K-159 Sank: What are the Radiation Risks to the Barents Sea?

Publish date: August 30, 2003

Written by: Alexander Nikitin

An assessment of the possible environmental consequences of the sinking of the K-159 November class nuclear submarine.

Bellona Position Paper

The K-159 nuclear powered submarine has two VMA-type reactors, each with a thermal capacity of 70 megawatts. The reactor cores of these reactors contain approximately 800 kilograms of spent nuclear fuel with the radioactivity of 750 curies per kilogram.

In 1989, the K-159 was retired by the Russian Northern Fleet. During the dismantlement process the following technical operations aimed at maintaining the necessary level of nuclear and radiation safety were performed with the reactor compartment of the submarine, including the two reactors:

  • Isolation of the primary circuit with the use of a special solution
  • Locking of the control rods in the lower position
  • Severing of the power cables of the control rods

These procedures provide for nuclear and radiation safety while in the normal operations mode. However, no procedures have ever been developed or performed to this end for the situations of emergencies—like the kind that took place today with the K-159.

With this in mind, Bellona has the following concerns:

  • How firmly and reliably had the control rods been locked?
  • What may be the consequences of the potential sliding of the control rods off the lower switches as a result of the impact the submarine must have sustained when hitting the sea floor or in case of its capsizing?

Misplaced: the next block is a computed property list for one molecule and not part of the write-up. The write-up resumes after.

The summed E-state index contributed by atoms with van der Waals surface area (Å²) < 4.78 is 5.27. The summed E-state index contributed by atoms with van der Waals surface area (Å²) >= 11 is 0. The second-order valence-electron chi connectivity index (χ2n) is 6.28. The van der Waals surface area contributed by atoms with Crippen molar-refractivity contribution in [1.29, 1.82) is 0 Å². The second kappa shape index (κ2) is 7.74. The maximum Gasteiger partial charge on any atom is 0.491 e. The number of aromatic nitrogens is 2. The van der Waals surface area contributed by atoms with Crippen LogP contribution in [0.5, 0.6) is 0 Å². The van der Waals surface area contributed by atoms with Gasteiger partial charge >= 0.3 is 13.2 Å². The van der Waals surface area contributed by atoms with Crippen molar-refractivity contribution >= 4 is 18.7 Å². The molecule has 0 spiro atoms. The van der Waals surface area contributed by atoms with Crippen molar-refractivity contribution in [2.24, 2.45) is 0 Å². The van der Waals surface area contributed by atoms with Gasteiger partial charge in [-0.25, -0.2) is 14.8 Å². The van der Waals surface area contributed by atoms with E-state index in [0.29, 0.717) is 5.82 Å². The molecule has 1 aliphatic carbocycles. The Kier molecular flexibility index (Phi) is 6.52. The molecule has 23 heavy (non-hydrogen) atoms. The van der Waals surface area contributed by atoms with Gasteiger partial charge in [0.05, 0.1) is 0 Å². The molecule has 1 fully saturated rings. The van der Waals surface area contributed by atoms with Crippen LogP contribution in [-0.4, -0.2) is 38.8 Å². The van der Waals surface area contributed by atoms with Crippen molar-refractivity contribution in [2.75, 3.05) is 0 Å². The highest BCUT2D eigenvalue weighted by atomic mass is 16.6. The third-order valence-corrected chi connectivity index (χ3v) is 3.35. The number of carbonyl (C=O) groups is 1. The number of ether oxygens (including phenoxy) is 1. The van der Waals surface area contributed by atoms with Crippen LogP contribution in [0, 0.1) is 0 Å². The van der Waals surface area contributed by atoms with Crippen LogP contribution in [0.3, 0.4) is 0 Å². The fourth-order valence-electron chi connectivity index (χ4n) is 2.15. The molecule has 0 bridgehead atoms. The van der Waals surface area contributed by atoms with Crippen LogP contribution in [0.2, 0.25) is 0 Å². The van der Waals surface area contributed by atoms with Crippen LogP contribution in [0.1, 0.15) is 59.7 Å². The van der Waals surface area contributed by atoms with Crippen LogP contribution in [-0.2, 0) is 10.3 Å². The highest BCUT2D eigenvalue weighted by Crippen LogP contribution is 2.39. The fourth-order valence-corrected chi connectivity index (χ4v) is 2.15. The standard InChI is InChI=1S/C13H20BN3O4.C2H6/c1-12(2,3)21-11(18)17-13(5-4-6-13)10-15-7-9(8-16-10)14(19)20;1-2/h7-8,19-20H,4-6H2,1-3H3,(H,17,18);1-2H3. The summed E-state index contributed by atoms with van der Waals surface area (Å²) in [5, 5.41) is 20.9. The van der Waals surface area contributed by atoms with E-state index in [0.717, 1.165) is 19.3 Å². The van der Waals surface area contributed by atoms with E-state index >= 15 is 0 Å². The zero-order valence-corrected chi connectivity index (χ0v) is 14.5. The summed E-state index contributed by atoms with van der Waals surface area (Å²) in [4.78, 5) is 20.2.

• What are the chances of an uncontrolled chain reaction in the reactor blocs?
  • How strong are the chances that the main circuit of the reactor becomes unsealed, which will result in a radioactivity leak?

Besides these concerns, Bellona is worried about the current state of the reactors, as well as the pipeline and the valves of the main circuit. How bad is the corrosional damage of these elements so far? Will these sealed elements&#151reactors and their components&#151stand the pressure of the water at the depth where the K-159 submarine sank?

So long as these questions remain unanswered it will be impossible to assert that the K-159’s reactors are indeed safe and do not present a considerable radioactive risk for the basin of the Barents Sea.

More News

All news

The role of CCS in Germany’s climate toolbox: Bellona Deutschland’s statement in the Association Hearing

After years of inaction, Germany is working on its Carbon Management Strategy to resolve how CCS can play a role in climate action in industry. At the end of February, the Federal Ministry for Economic Affairs and Climate Action published first key points and a proposal to amend the law Kohlenstoffdioxid Speicherungsgesetz (KSpG). Bellona Deutschland, who was actively involved in the previous stakeholder dialogue submitted a statement in the association hearing.

Project LNG 2.

Bellona’s new working paper analyzes Russia’s big LNG ambitions the Arctic

In the midst of a global discussion on whether natural gas should be used as a transitional fuel and whether emissions from its extraction, production, transport and use are significantly less than those from other fossil fuels, Russia has developed ambitious plans to increase its own production of liquified natural gas (LNG) in the Arctic – a region with 75% of proven gas reserves in Russia – to raise its share in the international gas trade.